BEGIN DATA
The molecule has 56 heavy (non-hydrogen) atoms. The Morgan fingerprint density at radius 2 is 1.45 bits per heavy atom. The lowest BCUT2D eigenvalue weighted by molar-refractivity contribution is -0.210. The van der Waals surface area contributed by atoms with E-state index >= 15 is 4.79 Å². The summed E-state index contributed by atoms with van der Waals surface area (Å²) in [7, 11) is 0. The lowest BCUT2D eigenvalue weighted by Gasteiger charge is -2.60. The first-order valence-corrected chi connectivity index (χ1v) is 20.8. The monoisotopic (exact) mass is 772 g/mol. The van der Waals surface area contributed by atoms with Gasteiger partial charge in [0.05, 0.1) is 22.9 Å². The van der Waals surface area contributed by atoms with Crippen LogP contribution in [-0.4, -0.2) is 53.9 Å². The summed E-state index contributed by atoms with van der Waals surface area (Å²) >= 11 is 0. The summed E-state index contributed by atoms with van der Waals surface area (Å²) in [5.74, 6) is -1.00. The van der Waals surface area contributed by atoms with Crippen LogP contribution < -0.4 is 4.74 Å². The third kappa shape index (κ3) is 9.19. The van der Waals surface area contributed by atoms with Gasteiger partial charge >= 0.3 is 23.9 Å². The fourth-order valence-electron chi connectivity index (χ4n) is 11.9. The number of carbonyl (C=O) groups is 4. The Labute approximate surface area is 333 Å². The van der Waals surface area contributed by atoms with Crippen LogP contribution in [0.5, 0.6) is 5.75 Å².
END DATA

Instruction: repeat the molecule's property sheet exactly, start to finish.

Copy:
The molecule has 56 heavy (non-hydrogen) atoms. The Morgan fingerprint density at radius 2 is 1.45 bits per heavy atom. The lowest BCUT2D eigenvalue weighted by molar-refractivity contribution is -0.210. The van der Waals surface area contributed by atoms with E-state index >= 15 is 4.79 Å². The summed E-state index contributed by atoms with van der Waals surface area (Å²) in [7, 11) is 0. The lowest BCUT2D eigenvalue weighted by Gasteiger charge is -2.60. The first-order valence-corrected chi connectivity index (χ1v) is 20.8. The monoisotopic (exact) mass is 772 g/mol. The van der Waals surface area contributed by atoms with Gasteiger partial charge in [0.05, 0.1) is 22.9 Å². The van der Waals surface area contributed by atoms with Crippen LogP contribution in [-0.4, -0.2) is 53.9 Å². The summed E-state index contributed by atoms with van der Waals surface area (Å²) >= 11 is 0. The summed E-state index contributed by atoms with van der Waals surface area (Å²) in [5.74, 6) is -1.00. The van der Waals surface area contributed by atoms with Crippen LogP contribution < -0.4 is 4.74 Å². The third kappa shape index (κ3) is 9.19. The van der Waals surface area contributed by atoms with Gasteiger partial charge >= 0.3 is 23.9 Å². The fourth-order valence-electron chi connectivity index (χ4n) is 11.9. The number of carbonyl (C=O) groups is 4. The Labute approximate surface area is 333 Å². The van der Waals surface area contributed by atoms with Crippen LogP contribution in [0.5, 0.6) is 5.75 Å².